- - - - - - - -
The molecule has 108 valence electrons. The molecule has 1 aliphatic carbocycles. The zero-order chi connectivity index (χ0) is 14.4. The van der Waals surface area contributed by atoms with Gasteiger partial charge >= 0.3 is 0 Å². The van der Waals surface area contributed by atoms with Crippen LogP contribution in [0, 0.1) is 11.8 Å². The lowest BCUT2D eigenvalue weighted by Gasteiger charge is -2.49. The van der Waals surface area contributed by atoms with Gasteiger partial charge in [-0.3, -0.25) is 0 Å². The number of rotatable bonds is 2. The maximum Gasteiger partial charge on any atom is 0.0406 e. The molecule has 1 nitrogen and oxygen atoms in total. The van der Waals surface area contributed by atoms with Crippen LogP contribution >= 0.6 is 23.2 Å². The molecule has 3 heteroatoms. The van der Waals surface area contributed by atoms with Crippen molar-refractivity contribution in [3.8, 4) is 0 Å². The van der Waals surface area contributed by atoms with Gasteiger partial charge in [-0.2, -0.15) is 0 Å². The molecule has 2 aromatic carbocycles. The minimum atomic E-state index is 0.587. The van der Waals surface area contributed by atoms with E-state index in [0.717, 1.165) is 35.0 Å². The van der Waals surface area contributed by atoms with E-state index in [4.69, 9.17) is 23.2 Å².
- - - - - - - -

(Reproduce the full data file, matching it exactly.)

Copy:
The molecule has 108 valence electrons. The molecule has 1 aliphatic carbocycles. The zero-order chi connectivity index (χ0) is 14.4. The van der Waals surface area contributed by atoms with Gasteiger partial charge >= 0.3 is 0 Å². The van der Waals surface area contributed by atoms with Crippen LogP contribution in [0, 0.1) is 11.8 Å². The lowest BCUT2D eigenvalue weighted by Gasteiger charge is -2.49. The van der Waals surface area contributed by atoms with Gasteiger partial charge in [-0.3, -0.25) is 0 Å². The number of rotatable bonds is 2. The maximum Gasteiger partial charge on any atom is 0.0406 e. The molecule has 1 nitrogen and oxygen atoms in total. The van der Waals surface area contributed by atoms with Crippen LogP contribution >= 0.6 is 23.2 Å². The molecule has 3 heteroatoms. The van der Waals surface area contributed by atoms with Crippen molar-refractivity contribution in [3.8, 4) is 0 Å². The van der Waals surface area contributed by atoms with Gasteiger partial charge in [-0.2, -0.15) is 0 Å². The molecule has 2 aromatic carbocycles. The minimum atomic E-state index is 0.587. The van der Waals surface area contributed by atoms with E-state index in [0.717, 1.165) is 35.0 Å². The van der Waals surface area contributed by atoms with E-state index in [4.69, 9.17) is 23.2 Å².